Tag Archives: Pilate

3rd Sunday of Lent

Some of the biggest  questions we have about God are found in the scripture readings at Mass today. Is God  punishing us through tragedies like earthquakes, or accidents or  acts of violence that suddenly happen. Does God care?

Those question were asked of  Jesus in today’s gospel. (Luke 13,1-9)  His listeners wonder why 18 people were killed in a recent construction accident in Jerusalem. A tower fell on them? Why did those people  die in a riot that the Roman procurator, Pontius Pilate, put down  by slaughtering everyone in sight?

Jesus answers that  God’s not punishing those involved in those tragedies. Tragedies are part of life; they’re sharp reminders that life on earth isn’t permanent or without risk. Jesus says  be ready for the moment that God calls you.

There’s another question, though. Does God care about it at all? And here we can turn to the 1st reading from the Old Testament about Moses and his vision of God on Mount Horeb. (Exodus 3, 1-15) Moses at the time was a man on the run. He’d killed an Egyptian and had fled from Egypt to hide as a shepherd in the Sinai desert. His people, the Jews, were slaves in Egypt.

As he ascends the mountain tending his sheep, he sees a burning bush and suddenly hears a voice. “Don’t come any nearer. Take the shoes off your feet; you’re on holy ground…I’m the God of your ancestors, of Abraham, Isaac and Jacob.” Moses was afraid, a normal reaction to God who is beyond anything we know.

But then God begins to speak words of love and concern.

“I know the affliction of my people in Egypt; I hear their cries of complaint against their slave drivers; I know well what they are suffering.
So I’ll rescue them from the hands of the Egyptians and lead them out of that land into a good and spacious land, a land flowing with milk and honey.”

“I am the God of your ancestors, Abraham, Isaac and Jacob,” God says. “I have ties with the world before you were born and I will care for the world when you are long gone.”

The encounter that Moses has on the mountain is our encounter with God too.

We know what followed Moses vision on Mount Horeb.  He returns to Egypt and with God’s help brings his people out of Egypt. God’s presence isn’t always obvious as they journey through the desert for 40 years. But God is faithful and he brings them to “a good and spacious land, flowing with milk and honey.”

Does God care for us. Yes, he does.

As we go further into the lenten season, we come to another mountain that’s burning with fire too. We’ll see  a Cross and a man hanging there. He knows our sorrows and shares them too. He’s God  come to us, to lead us and all the world from slavery to freedom, in a good land where sorrow and pain are no more, where we will be with our good God forever.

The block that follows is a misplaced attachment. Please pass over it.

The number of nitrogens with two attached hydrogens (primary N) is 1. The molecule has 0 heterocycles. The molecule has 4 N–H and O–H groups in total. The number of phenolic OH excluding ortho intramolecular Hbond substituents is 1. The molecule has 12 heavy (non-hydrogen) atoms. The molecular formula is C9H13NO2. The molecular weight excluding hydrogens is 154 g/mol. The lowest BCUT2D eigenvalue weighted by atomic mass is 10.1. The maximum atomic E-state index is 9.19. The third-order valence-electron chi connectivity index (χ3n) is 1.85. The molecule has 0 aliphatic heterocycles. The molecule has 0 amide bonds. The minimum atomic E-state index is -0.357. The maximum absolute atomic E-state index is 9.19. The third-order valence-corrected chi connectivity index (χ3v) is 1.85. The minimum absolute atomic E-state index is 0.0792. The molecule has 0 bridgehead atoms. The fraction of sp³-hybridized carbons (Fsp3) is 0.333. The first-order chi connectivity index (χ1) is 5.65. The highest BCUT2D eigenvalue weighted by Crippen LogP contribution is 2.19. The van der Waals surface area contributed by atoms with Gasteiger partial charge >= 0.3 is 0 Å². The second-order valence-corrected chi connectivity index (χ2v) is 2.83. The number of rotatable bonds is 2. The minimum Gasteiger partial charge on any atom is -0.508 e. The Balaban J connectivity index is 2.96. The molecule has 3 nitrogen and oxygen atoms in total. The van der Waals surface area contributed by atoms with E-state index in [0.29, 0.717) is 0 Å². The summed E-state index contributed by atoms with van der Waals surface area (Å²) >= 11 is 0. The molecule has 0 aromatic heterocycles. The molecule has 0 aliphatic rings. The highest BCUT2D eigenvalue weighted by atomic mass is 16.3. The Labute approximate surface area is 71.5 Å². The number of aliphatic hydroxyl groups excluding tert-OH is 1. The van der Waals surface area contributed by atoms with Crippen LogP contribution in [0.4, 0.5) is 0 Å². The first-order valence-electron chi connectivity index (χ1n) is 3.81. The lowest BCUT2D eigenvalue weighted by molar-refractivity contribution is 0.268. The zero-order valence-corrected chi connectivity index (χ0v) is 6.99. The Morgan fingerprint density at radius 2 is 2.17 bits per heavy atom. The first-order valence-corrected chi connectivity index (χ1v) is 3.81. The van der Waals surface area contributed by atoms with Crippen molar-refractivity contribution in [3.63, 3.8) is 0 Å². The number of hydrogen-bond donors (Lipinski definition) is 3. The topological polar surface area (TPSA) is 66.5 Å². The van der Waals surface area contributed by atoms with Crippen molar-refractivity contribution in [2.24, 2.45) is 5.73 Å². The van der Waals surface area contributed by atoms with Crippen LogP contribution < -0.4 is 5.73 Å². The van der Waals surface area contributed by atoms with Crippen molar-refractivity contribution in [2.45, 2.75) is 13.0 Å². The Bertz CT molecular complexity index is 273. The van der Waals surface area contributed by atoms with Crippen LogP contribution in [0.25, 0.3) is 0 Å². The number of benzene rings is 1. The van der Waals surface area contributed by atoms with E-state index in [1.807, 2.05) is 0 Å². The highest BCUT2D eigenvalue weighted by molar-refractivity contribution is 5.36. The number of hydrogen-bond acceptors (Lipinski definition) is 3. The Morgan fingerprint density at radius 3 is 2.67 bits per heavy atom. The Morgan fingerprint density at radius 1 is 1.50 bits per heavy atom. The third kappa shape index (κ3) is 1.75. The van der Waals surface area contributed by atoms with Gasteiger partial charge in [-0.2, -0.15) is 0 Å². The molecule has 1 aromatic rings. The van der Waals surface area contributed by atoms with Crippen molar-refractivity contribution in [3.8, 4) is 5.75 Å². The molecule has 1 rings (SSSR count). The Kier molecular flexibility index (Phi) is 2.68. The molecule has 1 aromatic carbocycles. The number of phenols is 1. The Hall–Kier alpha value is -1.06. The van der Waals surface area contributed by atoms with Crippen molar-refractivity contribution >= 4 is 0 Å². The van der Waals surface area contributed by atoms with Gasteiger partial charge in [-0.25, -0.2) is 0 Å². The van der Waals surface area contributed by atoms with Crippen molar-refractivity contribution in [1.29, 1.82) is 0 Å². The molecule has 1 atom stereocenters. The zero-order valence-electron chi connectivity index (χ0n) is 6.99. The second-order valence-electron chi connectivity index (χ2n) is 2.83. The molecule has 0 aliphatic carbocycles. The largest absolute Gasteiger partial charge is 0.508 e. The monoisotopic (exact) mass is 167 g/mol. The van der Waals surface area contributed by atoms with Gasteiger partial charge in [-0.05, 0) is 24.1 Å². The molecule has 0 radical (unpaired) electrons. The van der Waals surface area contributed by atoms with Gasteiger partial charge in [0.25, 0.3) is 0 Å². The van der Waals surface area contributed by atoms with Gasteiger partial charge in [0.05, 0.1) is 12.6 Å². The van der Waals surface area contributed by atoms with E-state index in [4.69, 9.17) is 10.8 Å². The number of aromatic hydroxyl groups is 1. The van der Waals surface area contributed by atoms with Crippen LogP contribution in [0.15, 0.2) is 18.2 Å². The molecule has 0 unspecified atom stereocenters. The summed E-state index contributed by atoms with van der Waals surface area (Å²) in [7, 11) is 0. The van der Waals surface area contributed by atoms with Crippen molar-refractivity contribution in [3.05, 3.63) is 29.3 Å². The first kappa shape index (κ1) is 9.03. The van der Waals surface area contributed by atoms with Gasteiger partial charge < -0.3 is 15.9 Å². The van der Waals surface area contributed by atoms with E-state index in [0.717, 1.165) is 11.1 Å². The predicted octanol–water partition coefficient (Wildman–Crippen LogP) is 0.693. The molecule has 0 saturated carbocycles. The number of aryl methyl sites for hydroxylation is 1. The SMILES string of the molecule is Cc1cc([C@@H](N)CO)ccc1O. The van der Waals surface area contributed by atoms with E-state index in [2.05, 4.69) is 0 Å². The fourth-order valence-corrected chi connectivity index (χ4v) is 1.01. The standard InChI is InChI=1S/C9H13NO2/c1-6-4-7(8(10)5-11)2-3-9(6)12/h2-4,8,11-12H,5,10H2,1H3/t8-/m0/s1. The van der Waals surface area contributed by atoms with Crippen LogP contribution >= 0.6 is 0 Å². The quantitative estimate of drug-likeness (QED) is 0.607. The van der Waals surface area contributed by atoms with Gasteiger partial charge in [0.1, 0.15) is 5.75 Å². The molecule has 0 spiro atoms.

I’m preaching a mission at  the Sacred Heart Cathedral in Raleigh, North Carolina this week. It begins at all the Masses this weekend. Each evening at 7 I’m preaching during an hour service and at Mass 12.15 each day, Monday to Thursday. I’ll put some material from the mission on this website. Pray for the mission.

The Resurrection

Matthew’s account of the resurrection pays a lot of attention to the soldiers who guard the tomb of Jesus. I think most illustrations of the resurrection in our churches and our books, like the above, follow his account.

There are the soldiers surrounding the tomb, who “became like dead men,”  fearful after an earthquake shook the tomb open and he appeared “like lightning, and his clothing white as snow.” (Mt 28, 2-4)

Matthew wants to assure us that his disciples didn’t steal Jesus’ body away after his death. That was a story circulating in his day and it circulates today.  But Jesus really died, Matthew claims, and the soldiers are his proof.

When Joseph of Arimathea asks to take the body for burial, Pilate first called the Roman centurion to certify that Jesus was dead, according to Mark’s gospel. ( Mk 15,44-45) The Romans certify his death.

 The Jewish leaders are worried his body would be stolen and ask Pilate for a guard to watch the tomb for three days. Pilate tells them to put their own guard at the tomb, a further assurance the body wont be taken. Often in illustrations the guards are pictured as Roman soldiers, but they are really the same kind of guard who came to seize Jesus in the garden and take him to the Jewish leaders. (Mt 27,64-66) 

When the guards go to them to report the body of Jesus is missing, they are told to say his disciples stole the body while they were asleep. (Mt 28.11-15)  The evangelist extends his resurrection account to make sure we know this.

Jesus really died, and he really rose again.